I feel that's a real misuse of the term. Of course, what makes something an "archetype" of anything is open to debate IRL, and there is always opinion and judgment involved.

    Let's look at your example though. Since we don't know what it does, let's assume for the second that the Pirate background gives you:

  • Two ability boosts.
  • The fictional "Rope Climber" skill feat
  • Training in the Piracy Lore skill.
    which is pretty similar to other backgrounds.

    So you have two characters:

  • One is good at climbing ropes (useful on ships), and knows a few things about piracy.
  • The other knows how to sail, can move and balance effortlessly on a ship as it pitches in the sea, knows how to use a hatchet, scimitar, and spear, and is amazing at acrobatics. As they continue to advance, they also get better at swimming and learn to board enemy ships with great success.

    Your claim is that the first is a better typical example of a pirate in a fantasy game than the second? It's a bit like claiming that the very archetype of a soldier is ... anyone who's completed basic training, because all soldiers have done that.


  • graystone wrote:
    Cheburn wrote:
    "Jack Silver a rogue and is the archetypal pirate."
    My only issue with that is that it only requires a single feat for jack to be "the archetypal pirate.": Thats not , IMO, a shining example of being a pirate vs someone that's taking every single pirate feat. Gaining access to feats is different from gaining abilities that show/prove the archetype's theme. IE, very few pirates will be have identical abilities, making the archetype nebulous at best. In fact, a background [pirate] is more archetypal that the archetype is as everyone that has it gets the same set of abilities.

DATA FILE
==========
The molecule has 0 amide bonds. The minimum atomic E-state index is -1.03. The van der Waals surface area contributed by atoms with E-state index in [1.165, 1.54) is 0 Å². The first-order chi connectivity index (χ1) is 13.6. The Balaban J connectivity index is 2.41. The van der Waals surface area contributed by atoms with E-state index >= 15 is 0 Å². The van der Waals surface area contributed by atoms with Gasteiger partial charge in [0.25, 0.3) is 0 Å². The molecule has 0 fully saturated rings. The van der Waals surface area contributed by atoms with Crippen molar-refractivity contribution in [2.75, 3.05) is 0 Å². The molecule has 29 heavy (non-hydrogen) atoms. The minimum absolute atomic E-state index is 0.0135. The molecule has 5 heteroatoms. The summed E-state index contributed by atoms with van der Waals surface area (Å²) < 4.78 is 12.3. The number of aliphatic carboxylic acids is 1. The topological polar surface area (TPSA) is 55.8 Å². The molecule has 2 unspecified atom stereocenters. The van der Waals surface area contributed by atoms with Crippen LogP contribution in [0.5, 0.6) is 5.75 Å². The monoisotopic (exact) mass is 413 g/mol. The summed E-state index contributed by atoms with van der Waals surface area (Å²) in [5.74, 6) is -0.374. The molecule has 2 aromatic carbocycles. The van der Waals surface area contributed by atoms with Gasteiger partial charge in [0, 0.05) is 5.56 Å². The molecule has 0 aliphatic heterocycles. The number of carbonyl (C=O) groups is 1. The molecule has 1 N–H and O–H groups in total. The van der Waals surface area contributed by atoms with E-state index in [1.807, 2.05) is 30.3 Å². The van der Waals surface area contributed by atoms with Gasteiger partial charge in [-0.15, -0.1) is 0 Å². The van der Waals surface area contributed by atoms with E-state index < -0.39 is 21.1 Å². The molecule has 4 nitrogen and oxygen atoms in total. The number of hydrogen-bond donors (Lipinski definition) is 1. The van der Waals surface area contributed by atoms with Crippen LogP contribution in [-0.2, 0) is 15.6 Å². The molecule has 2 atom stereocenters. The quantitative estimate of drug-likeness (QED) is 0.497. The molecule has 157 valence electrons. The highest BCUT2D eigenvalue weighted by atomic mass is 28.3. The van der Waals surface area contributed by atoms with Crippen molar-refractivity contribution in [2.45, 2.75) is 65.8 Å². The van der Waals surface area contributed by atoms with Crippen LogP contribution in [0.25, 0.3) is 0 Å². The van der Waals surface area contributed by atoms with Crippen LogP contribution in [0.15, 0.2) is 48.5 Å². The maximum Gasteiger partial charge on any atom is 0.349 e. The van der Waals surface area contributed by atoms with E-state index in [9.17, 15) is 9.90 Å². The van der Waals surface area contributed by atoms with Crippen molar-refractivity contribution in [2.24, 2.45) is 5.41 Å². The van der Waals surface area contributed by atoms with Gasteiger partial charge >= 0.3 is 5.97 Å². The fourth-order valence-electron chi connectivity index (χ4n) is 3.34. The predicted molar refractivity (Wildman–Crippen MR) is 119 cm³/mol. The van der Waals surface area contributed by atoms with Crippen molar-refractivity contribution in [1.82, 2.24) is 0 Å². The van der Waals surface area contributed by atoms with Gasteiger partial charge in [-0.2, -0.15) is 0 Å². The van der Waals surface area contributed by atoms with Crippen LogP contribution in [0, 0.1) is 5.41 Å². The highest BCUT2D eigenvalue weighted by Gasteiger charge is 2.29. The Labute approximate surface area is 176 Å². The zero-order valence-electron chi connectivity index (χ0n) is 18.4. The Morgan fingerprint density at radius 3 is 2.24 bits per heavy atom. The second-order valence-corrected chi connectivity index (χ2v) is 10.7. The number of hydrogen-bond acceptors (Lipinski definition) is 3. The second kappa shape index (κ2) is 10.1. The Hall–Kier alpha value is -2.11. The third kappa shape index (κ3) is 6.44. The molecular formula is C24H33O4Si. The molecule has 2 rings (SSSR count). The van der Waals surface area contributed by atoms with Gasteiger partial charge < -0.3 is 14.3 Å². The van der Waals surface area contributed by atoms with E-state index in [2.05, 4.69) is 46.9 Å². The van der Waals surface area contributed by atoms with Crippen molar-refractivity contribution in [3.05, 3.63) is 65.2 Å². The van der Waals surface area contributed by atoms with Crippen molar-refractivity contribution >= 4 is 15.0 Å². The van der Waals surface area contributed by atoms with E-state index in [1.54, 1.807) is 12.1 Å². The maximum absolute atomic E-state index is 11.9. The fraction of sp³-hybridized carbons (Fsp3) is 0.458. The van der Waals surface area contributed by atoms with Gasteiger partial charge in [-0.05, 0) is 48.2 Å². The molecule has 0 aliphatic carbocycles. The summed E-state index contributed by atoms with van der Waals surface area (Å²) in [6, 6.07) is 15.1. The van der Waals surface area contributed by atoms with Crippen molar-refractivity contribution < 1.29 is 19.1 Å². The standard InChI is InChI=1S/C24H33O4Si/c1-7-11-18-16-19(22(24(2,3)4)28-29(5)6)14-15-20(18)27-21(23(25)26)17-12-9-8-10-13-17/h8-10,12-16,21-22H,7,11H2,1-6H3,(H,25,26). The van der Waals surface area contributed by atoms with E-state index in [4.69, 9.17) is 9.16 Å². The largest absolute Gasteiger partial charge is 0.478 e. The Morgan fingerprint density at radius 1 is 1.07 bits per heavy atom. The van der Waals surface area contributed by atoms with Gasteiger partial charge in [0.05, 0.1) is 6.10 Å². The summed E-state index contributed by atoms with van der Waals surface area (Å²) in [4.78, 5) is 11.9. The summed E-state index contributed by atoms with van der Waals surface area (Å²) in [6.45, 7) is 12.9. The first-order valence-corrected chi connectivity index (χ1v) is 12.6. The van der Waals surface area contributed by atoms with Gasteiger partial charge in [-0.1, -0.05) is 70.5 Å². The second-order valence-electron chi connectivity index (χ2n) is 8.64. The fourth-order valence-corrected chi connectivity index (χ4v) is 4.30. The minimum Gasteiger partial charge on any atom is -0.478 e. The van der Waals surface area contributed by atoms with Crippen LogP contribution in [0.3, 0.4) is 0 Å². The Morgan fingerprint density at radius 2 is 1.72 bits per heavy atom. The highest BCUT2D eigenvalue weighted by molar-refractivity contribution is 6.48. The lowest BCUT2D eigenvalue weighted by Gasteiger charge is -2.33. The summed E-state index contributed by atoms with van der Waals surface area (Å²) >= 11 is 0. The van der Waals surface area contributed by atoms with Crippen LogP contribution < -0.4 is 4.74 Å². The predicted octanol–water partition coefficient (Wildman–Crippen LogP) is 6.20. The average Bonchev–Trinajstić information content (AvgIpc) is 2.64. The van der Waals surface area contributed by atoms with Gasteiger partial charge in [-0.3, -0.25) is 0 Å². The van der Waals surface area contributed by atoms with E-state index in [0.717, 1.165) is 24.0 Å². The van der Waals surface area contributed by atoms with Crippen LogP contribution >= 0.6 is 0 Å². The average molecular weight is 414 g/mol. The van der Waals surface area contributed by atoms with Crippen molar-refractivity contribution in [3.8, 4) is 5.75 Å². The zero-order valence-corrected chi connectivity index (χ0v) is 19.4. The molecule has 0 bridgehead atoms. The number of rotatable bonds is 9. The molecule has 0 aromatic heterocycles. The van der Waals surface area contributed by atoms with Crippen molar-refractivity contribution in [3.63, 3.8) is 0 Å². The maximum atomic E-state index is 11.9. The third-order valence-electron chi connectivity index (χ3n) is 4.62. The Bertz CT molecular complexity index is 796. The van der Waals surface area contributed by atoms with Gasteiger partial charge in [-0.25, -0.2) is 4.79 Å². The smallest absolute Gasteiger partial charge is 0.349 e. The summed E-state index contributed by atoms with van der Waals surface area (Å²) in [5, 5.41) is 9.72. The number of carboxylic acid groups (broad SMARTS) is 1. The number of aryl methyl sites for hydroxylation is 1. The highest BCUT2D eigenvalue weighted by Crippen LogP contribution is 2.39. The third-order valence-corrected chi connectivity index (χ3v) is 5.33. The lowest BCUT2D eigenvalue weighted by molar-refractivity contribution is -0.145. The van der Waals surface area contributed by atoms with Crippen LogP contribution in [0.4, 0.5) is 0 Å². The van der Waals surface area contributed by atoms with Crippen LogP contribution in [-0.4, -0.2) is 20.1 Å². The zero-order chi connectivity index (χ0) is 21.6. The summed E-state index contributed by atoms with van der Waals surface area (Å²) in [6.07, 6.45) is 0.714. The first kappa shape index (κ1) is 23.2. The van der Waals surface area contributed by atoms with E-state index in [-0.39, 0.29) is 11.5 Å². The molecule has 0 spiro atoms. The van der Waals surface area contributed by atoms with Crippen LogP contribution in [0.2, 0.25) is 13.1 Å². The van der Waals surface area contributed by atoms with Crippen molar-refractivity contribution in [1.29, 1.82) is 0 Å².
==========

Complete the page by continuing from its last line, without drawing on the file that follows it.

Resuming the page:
Dedication would be a substantially worse label for you, then.


    Cheburn wrote:
    Your claim is that the first is a better typical example of a pirate in a fantasy game than the second? It's a bit like claiming that the very archetype of a soldier is ... anyone who's completed basic training, because all soldiers have done that.

    It is my claim that the first is more 'archetypal': full stop.

    The archetype is a single feat plus 0 - unknown feats which ends up with the 'typical' pirate impossible to know: each one 'dedicates' themselves in it as much as they wish, so just how much they typically will and/or can invest in pirate feats is up in the air.

    A background pirates would ALL have the same abilities, so you can easily point to what an 'archetypal' one of those is.

    Captain Morgan wrote:
    Dedication would be a substantially worse label for you, then.

    Not so: it take real dedication to escape one and be able to take another. ;)